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Copyright: Public Domain

What is the Public Domain?

The public domain is neither a physical space nor a governing body. Rather, it is the vast collection of original and creative work that inhabits the world and is not moderated by copyright law. As per the U.S. Copyright Office,

A work of authorship is in the “public domain” if it is no longer under copyright protection or if it failed to meet the requirements for copyright protection. Works in the public domain may be used freely without the permission of the former copyright owner.

Because each country has different copyright laws, a work that may be in the public domain in the United States may still be copyrighted in Canada, or vice versa.

You have the freedom to use, duplicate, distribute, perform, display, and exhibit works that are in the public domain, even for commercial purposes. For example, a theatre company does not need to seek the rights to perform a play written prior to 1923 and may certainly charge admission.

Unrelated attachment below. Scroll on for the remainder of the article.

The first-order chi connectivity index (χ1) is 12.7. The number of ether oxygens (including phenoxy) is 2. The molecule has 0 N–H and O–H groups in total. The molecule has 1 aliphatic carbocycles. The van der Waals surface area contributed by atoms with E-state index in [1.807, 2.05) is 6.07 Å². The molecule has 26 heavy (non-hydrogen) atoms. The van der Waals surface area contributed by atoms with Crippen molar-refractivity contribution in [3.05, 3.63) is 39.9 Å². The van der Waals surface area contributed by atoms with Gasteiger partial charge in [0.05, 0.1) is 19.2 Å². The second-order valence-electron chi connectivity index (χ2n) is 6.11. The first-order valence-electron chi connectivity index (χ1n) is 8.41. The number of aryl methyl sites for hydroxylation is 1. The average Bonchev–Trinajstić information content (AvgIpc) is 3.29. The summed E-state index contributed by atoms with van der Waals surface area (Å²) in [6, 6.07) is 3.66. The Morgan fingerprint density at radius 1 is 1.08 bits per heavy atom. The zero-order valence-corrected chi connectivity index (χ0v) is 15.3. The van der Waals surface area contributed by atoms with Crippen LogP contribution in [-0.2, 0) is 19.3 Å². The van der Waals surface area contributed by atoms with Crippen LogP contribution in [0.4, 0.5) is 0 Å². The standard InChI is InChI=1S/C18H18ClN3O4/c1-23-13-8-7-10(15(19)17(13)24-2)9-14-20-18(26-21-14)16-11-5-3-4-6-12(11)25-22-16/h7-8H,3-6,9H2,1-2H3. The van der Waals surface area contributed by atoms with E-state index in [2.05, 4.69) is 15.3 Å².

You also have the freedom to create adaptations or derivative works of a work in the public domain. Examples of these would be the 1991 musical The Secret Garden (based on the novel published in 1911) or The River Bank, Kij Johnson's 2017 re-imagining of Kenneth Grahame's 1908 novel The Wind in the Willows.

How do I know if a work is in the public domain?

In the United States, the medium of a work, its publication date (if the work was published), and living status of the author are the primary factors in determining whether copyright law still applies or the work has entered the public domain.

This downloadable circular from Cornell exhibits the broad range of copyright expirations.

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